S4: Episode 1 – Money Magic With Laurence Kotlikoff – Part 1

Welcome to season 4 of the Simplify Your Retirement Podcast! Season 4 will be packed with exciting guests, and popular FAQ’s Stephen gets from clients.  

In part one of this two-part interview, Stephen Stricklin is joined by Laurence Kotlikoff, a Professor of Economics at Boston University and a best-selling author. They discuss Kotlikoff’s brand-new book, “Money Magic: An Economist’s Secrets to More Money, Less Risk, and a Better Life”.

A magician isn’t smarter than anyone else, he just happens to learn something that he can convey in a way that surprises people. Laurence’s goal is just that – to share what he’s learned in an unconventional and entertaining way that will transform your financial thinking and show you how to improve your financial future.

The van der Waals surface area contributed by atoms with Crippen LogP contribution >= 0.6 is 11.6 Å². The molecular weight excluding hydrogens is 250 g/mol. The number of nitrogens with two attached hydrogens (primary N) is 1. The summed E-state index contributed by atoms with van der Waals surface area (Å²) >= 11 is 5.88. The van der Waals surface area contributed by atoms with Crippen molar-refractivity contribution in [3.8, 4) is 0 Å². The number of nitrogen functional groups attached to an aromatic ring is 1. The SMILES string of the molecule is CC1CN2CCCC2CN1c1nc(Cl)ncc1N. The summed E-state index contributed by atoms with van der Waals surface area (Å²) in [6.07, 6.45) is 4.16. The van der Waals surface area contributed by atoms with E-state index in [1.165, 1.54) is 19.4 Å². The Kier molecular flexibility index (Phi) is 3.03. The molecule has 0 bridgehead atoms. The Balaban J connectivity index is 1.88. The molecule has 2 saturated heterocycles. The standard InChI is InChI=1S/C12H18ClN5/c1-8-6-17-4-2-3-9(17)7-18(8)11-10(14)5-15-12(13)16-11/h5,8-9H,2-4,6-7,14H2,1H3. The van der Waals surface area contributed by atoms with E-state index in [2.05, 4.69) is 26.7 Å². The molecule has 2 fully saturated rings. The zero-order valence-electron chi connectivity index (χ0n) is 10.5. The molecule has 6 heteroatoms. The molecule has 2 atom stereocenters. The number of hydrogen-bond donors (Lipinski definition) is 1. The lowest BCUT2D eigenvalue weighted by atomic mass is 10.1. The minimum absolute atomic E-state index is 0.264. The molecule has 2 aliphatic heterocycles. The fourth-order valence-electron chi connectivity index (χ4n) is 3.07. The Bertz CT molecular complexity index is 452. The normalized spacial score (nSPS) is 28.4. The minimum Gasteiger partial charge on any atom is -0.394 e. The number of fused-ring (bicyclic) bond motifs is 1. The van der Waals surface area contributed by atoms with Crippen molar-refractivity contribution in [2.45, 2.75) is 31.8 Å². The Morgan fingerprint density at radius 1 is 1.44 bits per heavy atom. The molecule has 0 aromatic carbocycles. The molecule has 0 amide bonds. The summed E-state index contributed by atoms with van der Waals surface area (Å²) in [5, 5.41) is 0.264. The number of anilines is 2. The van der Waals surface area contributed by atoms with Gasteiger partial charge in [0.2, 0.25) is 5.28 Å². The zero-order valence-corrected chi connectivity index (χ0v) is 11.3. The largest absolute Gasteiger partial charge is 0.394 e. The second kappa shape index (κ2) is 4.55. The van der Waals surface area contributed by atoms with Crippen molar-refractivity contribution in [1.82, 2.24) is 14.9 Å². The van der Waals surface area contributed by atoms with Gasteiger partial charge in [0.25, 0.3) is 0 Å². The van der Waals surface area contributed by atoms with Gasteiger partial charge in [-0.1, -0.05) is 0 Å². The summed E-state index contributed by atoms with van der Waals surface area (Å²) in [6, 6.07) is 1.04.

He shares snippets from his book such as: Why he decided to become an Economist rather than a doctor, why students should consider not borrowing for college, finding a job you love but others hate, among other things. 

Laurence discusses:

  • Why he decided to become an Economist instead of a doctor
  • Discusses his latest book, “Money Magic: An Economist’s Secrets to More Money, Less Risk, and a Better Life”
  • Why he has a chapter in his book on not borrowing for college. 
  • Thinking about those who don’t graduate or even go to college. What are they going to do?
  • Having a smooth living standard over your lifetime.
  • And more


Season 1
Season 2
Season 3
Larry’s original Episode: S2 Ep3

Connect With Laurence Kotlikoff:

LinkedIn: Laurence Kotlikoff

Connect With Stephen Stricklin:

Simplify Your Retirement
LinkedIn: Stephen Stricklin
LinkedIn: Wise Wealth LLC

About Our Guest:
Laurence Kotlikoff is a Professor of Economics at Boston University, Fellow of the American Academy of Arts and Sciences, Fellow of the Econometric Society, Research Associate of the National Bureau of Economic Research, and President of Economic Security Planning, Inc, and a New York Times best-selling author. His columns, articles, and books cover personal finance, generational policy, climate policy, inequality, tax reform, Social Security, banking, robotization, growth, and much more.